This is the total propagation loss along the whole path from the input electrode to the output electrode. The distance between the centers of the electrodes is 50 times as long as the wavelength. The propagation loss per wavelength is 0.012 dB which is calculated by dividing 0.6 dB by 50λ. The propagation loss 0.012 dB/λ is a very small value for such a high frequency 1.8 GHz. The low propagation loss is a very conspicuous advantage of the SAW devices of the present invention. Table 1 shows that sample A and sample B are free from electrode breaking. Sample A has a surface defect density of 80 particles cm−2 which is far lower than the critical value 300 particles cm−2. The surface roughness of sample A is Ra7.2 nm. Sample B has a higher defect density of 287 particles cm−2 which is still lower than 300 particles cm−2. Sample B exhibits the roughness of Ra8.2 nm. Both sample A and sample B are endowed with low insertion loss of about 10 dB.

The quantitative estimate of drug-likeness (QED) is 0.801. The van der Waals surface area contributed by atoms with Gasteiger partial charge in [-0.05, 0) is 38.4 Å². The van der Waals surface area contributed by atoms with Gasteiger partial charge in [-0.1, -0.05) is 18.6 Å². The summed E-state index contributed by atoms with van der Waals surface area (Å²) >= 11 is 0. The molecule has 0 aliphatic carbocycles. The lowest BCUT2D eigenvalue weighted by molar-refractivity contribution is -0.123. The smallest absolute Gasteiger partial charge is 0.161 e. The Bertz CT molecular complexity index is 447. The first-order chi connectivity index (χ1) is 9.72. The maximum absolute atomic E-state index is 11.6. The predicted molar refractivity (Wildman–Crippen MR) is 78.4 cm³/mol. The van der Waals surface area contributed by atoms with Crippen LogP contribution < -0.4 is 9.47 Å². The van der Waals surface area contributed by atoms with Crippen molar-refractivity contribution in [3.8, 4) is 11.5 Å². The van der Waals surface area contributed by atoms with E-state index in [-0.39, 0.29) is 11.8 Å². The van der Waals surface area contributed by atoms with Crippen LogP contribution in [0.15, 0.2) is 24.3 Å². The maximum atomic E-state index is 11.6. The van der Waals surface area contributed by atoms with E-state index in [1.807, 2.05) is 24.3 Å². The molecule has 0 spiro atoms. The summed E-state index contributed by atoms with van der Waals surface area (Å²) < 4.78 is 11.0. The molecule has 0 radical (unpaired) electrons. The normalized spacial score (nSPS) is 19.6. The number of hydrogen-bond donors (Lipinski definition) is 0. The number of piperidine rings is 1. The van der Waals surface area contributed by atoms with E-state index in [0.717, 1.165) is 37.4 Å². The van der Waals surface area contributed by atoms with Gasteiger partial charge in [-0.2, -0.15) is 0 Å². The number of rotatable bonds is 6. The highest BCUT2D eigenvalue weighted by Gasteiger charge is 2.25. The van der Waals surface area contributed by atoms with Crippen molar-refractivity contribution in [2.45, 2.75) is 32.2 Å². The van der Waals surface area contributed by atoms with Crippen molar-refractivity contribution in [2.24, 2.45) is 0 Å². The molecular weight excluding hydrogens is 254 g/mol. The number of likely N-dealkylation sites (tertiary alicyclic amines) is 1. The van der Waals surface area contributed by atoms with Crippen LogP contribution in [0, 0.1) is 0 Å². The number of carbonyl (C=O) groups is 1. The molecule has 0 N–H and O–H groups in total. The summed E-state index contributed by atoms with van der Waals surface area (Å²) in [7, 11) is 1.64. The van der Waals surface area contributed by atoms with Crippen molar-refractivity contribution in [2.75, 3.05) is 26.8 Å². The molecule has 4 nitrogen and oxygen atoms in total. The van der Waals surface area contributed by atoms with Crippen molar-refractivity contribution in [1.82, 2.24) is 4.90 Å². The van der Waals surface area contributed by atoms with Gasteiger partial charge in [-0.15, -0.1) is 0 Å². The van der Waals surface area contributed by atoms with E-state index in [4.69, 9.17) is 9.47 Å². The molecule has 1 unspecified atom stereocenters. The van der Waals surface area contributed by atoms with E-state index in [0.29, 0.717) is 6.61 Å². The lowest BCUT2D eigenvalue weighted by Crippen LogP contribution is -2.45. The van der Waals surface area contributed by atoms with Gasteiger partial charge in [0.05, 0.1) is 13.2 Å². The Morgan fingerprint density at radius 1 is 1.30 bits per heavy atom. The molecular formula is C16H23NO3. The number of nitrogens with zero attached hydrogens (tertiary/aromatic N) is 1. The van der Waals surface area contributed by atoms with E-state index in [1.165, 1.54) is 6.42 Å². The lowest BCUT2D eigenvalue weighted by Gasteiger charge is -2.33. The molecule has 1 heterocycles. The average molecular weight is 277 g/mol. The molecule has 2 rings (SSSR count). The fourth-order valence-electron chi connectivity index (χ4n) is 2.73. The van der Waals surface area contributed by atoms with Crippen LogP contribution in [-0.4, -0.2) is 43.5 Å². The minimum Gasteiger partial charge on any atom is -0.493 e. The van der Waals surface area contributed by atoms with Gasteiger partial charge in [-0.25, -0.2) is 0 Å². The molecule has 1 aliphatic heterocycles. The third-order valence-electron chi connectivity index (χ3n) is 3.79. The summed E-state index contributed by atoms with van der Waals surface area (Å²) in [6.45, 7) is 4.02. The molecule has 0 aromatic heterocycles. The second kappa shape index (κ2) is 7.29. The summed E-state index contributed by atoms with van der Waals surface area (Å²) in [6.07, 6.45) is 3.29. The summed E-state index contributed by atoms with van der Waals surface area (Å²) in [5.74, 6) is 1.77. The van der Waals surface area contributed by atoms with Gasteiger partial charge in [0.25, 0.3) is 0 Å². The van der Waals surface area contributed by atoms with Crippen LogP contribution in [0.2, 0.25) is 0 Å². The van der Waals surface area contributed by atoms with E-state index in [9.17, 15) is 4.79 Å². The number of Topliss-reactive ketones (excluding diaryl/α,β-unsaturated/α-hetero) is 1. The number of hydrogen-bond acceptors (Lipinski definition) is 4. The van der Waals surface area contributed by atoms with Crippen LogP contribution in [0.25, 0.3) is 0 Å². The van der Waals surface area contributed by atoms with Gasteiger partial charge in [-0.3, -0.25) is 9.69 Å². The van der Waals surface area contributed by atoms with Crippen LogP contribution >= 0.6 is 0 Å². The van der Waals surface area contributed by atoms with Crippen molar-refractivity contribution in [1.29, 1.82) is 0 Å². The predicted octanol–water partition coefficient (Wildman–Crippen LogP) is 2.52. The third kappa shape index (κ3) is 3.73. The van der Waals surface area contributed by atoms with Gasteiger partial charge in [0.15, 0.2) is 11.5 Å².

Other samples C to I have definite electrode breaking rates and low yields for producing SAW devices. SAW devices have been fabricated on samples C to I in a similar manner. The electrodes of the SAW devices are examined by electric property measurement, optical microscope observation and electron microscope observation. Some SAW devices are suffering from electrode breaking. Others are immune from electrode breaking. The properties of SAW devices without electrode breaking are tested. All the samples of C to I have insertion loss higher than 13 dB. This examination reveals bad crystallographic properties of the piezoelectric films of samples C to I. The surface defects of diamond films worsen the crystallographic properties of the piezoelectric films. The bad crystallography of piezoelectric films raises the propagation loss of the SAW devices made on samples C to I.